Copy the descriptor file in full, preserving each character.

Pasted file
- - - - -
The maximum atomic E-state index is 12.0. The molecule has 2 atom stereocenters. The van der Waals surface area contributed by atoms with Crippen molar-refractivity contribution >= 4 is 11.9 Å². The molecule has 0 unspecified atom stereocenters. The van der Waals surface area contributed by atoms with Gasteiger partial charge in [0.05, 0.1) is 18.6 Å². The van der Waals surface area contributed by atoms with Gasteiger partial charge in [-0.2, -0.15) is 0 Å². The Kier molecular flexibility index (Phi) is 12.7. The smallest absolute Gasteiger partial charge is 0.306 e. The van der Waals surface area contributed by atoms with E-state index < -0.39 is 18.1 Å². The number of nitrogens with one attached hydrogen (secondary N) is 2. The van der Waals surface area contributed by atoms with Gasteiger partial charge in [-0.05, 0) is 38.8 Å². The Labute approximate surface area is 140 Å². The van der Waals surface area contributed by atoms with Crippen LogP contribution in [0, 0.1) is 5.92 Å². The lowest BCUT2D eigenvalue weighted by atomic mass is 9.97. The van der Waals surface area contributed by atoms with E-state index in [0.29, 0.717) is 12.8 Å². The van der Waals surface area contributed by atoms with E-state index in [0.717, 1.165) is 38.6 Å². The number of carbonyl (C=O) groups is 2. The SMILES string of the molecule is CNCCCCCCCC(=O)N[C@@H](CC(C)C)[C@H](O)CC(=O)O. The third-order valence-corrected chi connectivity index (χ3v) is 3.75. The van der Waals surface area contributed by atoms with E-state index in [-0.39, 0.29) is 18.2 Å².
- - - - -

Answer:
The maximum atomic E-state index is 12.0. The molecule has 2 atom stereocenters. The van der Waals surface area contributed by atoms with Crippen molar-refractivity contribution >= 4 is 11.9 Å². The molecule has 0 unspecified atom stereocenters. The van der Waals surface area contributed by atoms with Gasteiger partial charge in [0.05, 0.1) is 18.6 Å². The van der Waals surface area contributed by atoms with Gasteiger partial charge in [-0.2, -0.15) is 0 Å². The Kier molecular flexibility index (Phi) is 12.7. The smallest absolute Gasteiger partial charge is 0.306 e. The van der Waals surface area contributed by atoms with E-state index < -0.39 is 18.1 Å². The number of nitrogens with one attached hydrogen (secondary N) is 2. The van der Waals surface area contributed by atoms with Gasteiger partial charge in [-0.05, 0) is 38.8 Å². The Labute approximate surface area is 140 Å². The van der Waals surface area contributed by atoms with Crippen LogP contribution in [0, 0.1) is 5.92 Å². The lowest BCUT2D eigenvalue weighted by atomic mass is 9.97. The van der Waals surface area contributed by atoms with E-state index in [0.29, 0.717) is 12.8 Å². The van der Waals surface area contributed by atoms with E-state index in [0.717, 1.165) is 38.6 Å². The number of carbonyl (C=O) groups is 2. The SMILES string of the molecule is CNCCCCCCCC(=O)N[C@@H](CC(C)C)[C@H](O)CC(=O)O. The third-order valence-corrected chi connectivity index (χ3v) is 3.75. The van der Waals surface area contributed by atoms with E-state index in [-0.39, 0.29) is 18.2 Å².